Master Guozhong enjoy a very senior position. Chinese people "value seniority above age."Even the now deceased head of Dihua Street's Anxi Fuji teahouse reached 100 years of age, he stMiusecl the honorific when addressing Master Guozhong. The current head of the Wang You Ji teahouse Wang Lianyuan is also not young, but he still refers itci Master Guozhong as "Great Uncle."

In that early period, a number of Chinese master workers were hired to come to Taiwan and roast tea. They all intended to return home eventually. Consequently, like birds they came in the spring and left in the autumn, returning to their hometowns to celebrate the Lunar New Year with their families. When the next year's spring tea harvest season came, they returned to Taiwan.

However, because of changing local conditions and bad weather, crossing the Taiwan Strait was a dangerous journey in those days. This meant some people were unable to return to mainland China. The Taipei Tea Merchants Association, in the past referred to as "Tea Merchant's Sea Goddess," is the oldest trade guild in Taiwan, It essentially grew up alongside the city of Taipei. Today it is over 110 years old. In the past the Tea Merchants Association established a "Spring Return office," which hired doctors and others to look after these tea worker. It also provided temporary lodging and job placement for these people who the waters to Taiwan to work in tea.

The was safely crossing water. In the past, they all carried incense for the Goddess of the Sea, which they burned in the Spring Return office after arriving in Taiwan. When returning home, they once again burned incense to ensure a safe journey. Later the Tea Merchant's Association welcomed the Sea Goddess from her native Fujian, performing ceremonies of worship. This explains the origin of its nickname, "Tea Merchant's Sea Goddess." Some bachelors were unable to return home and, due to misfortune, passed away. The Spring Return Office also assisted in making their funeral arrangements.

Fujian province lies beside both mountains and sea, and has consequently been described as the homeland for overseas Chinese. A significant number of people have immigrated to other countries, including crossing the strait to Taiwan. There are also those who have followed the example of Zhen He (15th century Ming dynasty naval explorer) and set at across the South Seas. In places such as Singapore, Malaysia, Thailand,Indonesia, Hong Kong, and Macau, here are numerous old tea companies founded by people from Anxi. Examples include Malaysia's Gaoquanfa, Jianyuan, Guanghuifeng, Ruizhen, and Gaomingfa teahouses; and Singapore's Linjintai and Yuanchongmei teahouses. All of these were founded by early immigrants who crossed the South China Sea, establishing roots in these places and creating names for themselves.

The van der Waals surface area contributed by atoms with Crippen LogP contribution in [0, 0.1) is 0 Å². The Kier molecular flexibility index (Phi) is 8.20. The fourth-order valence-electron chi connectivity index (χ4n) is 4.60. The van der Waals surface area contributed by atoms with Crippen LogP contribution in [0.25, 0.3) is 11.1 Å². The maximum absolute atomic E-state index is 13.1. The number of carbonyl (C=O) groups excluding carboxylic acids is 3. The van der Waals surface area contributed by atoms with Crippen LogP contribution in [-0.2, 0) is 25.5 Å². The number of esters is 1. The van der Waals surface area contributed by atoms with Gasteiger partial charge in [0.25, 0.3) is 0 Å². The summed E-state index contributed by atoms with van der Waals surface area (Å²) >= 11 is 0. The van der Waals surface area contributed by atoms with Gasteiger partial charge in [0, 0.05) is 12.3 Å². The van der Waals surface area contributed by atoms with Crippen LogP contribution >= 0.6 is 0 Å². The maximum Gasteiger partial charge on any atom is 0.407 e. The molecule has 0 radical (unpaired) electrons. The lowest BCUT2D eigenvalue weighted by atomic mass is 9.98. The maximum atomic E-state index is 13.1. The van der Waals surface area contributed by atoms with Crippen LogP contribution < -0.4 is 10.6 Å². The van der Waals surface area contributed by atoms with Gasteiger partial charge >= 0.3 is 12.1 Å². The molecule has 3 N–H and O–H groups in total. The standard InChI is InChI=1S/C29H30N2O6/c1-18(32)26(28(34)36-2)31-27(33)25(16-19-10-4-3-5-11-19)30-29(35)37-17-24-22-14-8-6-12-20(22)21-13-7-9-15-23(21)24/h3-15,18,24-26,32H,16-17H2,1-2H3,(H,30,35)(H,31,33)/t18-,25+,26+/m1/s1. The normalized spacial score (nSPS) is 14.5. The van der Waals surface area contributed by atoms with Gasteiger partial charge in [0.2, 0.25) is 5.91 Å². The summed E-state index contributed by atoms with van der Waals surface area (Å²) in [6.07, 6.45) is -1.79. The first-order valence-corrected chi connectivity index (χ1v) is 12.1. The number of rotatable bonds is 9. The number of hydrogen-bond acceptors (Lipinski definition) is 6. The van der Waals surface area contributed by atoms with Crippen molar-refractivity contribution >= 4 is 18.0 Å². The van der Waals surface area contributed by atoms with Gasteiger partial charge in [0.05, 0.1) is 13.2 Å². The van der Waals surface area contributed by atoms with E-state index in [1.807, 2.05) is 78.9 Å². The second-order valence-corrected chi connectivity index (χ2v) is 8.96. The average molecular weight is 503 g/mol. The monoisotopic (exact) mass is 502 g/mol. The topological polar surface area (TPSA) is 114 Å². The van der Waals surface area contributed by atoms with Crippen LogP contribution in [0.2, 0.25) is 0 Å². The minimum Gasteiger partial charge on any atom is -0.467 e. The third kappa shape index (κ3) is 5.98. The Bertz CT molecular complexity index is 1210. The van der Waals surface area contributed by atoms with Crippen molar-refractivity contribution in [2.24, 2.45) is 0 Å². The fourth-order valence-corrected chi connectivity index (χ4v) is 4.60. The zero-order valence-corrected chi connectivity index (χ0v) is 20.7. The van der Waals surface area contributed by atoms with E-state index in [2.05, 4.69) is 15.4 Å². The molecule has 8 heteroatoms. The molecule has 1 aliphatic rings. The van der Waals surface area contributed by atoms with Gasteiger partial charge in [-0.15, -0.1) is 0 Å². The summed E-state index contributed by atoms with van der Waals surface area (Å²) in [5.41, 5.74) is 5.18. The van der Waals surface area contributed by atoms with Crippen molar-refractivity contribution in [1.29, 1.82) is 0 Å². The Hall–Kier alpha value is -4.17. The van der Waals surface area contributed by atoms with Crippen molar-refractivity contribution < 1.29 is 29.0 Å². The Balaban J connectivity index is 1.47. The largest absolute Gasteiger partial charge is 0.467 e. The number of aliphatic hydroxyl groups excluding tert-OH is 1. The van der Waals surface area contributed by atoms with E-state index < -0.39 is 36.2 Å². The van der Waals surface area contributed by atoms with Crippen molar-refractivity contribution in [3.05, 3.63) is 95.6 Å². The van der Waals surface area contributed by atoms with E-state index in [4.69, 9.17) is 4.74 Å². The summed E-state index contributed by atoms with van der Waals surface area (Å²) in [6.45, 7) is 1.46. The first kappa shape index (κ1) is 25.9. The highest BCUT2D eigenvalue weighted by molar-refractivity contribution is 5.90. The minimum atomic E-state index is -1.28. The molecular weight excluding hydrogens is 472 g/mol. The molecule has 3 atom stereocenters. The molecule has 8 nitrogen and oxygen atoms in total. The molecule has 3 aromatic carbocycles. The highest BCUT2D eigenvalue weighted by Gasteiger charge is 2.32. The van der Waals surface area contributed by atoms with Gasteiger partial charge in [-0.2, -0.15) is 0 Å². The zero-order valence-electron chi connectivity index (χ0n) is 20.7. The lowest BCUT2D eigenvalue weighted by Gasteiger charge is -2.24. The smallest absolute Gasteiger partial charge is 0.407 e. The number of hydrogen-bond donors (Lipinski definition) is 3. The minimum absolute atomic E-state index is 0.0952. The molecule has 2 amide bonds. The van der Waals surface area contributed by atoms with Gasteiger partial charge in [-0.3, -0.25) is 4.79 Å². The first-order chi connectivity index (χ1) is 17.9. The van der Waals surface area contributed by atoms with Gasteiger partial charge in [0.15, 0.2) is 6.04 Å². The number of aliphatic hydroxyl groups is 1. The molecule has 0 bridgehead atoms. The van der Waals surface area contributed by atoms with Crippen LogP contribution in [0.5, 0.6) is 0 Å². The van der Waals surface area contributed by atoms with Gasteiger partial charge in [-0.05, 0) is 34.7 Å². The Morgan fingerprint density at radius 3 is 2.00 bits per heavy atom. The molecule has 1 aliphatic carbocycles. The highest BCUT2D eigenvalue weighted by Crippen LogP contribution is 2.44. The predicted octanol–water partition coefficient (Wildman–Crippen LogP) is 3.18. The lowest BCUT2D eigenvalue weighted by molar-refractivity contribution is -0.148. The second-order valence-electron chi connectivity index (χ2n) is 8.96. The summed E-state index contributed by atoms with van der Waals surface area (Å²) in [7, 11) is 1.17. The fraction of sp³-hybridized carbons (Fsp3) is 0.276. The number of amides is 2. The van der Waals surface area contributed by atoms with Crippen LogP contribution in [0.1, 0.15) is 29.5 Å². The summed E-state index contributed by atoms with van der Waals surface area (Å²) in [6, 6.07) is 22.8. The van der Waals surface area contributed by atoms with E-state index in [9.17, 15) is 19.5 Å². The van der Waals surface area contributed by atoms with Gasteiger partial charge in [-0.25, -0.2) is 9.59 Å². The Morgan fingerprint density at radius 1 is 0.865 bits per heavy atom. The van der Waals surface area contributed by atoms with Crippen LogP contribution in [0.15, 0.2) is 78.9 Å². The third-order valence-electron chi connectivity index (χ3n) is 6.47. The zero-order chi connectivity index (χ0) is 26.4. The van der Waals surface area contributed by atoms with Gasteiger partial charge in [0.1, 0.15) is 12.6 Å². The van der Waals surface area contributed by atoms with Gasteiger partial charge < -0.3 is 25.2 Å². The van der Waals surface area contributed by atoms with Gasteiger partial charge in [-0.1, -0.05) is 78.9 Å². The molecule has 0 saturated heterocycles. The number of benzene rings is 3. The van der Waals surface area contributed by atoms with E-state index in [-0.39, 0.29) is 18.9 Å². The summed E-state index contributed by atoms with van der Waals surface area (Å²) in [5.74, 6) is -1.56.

These immigrants from Anxi maintained connections with their counterparts in Taiwan who worked in tea companies and as tea traders. Whether based on hometown connections or family tics, they engaged in trade from an early date. They even imported tea from Taiwan, and the trade was quite frequent. Consider the Wangyouji teahouse as an example. This old tea company began in Anxi and rose to prominence in Bangkok, Thailand. Then from Bangkok it moved into Taiwan to expand its scope of business.

Today it is over one hundred years old and is still going strong in both countries. The primary focus of Xinfangchun was on export to Thailand and the South China Sea areas. The Yaoyang tea compay, on the other hand, ran teashops from Anxi to Xiamen and then later Hong Kong and Taiwan. The former head of the Yaoyang tea company was once mayor of Anxi's Yaoyang Township. Consequently, he chose to name the tea company after the place. It stands as a testimony to the efforts of the Anxi people.

Of the early Anxi immigrants, some headed to the mountains to produce tea while others ran teashops in cities including Dadaocheng, Taipei, Tainan Fucheng, and the Jaiyi Zhuluo county seat. Those with vision and minds suited for business grew their operations, opening tea processing factories or expanding further into large-scale tea businesses.

Businesses such as the old Wenshan tea company, Yanping North Road Jinxiang tea company, and Guide Road Jinji tea company, are no longer in existence, but to this day we can still find the beautiful buildings they left behind. They stand as testimony to an exciting time in Taiwan's history.